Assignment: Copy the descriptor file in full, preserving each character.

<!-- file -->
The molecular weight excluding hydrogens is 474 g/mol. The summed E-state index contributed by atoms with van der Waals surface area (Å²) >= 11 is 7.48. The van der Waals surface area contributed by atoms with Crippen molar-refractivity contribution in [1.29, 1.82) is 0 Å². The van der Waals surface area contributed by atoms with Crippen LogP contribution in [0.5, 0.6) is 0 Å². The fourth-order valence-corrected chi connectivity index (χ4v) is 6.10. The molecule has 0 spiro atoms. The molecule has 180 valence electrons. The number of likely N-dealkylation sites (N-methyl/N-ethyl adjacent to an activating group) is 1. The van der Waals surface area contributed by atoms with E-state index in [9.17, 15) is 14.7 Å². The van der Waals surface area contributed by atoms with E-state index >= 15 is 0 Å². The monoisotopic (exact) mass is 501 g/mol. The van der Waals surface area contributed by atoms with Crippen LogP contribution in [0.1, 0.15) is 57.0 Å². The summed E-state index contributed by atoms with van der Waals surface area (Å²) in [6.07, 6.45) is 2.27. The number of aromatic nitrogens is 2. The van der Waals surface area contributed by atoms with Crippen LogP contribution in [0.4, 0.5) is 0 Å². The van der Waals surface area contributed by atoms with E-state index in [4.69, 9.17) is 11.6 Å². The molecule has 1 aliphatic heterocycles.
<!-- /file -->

The molecular weight excluding hydrogens is 474 g/mol. The summed E-state index contributed by atoms with van der Waals surface area (Å²) >= 11 is 7.48. The van der Waals surface area contributed by atoms with Crippen molar-refractivity contribution in [1.29, 1.82) is 0 Å². The van der Waals surface area contributed by atoms with Crippen LogP contribution in [0.5, 0.6) is 0 Å². The fourth-order valence-corrected chi connectivity index (χ4v) is 6.10. The molecule has 0 spiro atoms. The molecule has 180 valence electrons. The number of likely N-dealkylation sites (N-methyl/N-ethyl adjacent to an activating group) is 1. The van der Waals surface area contributed by atoms with E-state index in [9.17, 15) is 14.7 Å². The van der Waals surface area contributed by atoms with E-state index >= 15 is 0 Å². The monoisotopic (exact) mass is 501 g/mol. The van der Waals surface area contributed by atoms with Crippen LogP contribution in [0.1, 0.15) is 57.0 Å². The summed E-state index contributed by atoms with van der Waals surface area (Å²) in [6.07, 6.45) is 2.27. The number of aromatic nitrogens is 2. The van der Waals surface area contributed by atoms with Crippen LogP contribution in [0.4, 0.5) is 0 Å². The van der Waals surface area contributed by atoms with E-state index in [4.69, 9.17) is 11.6 Å². The molecule has 1 aliphatic heterocycles.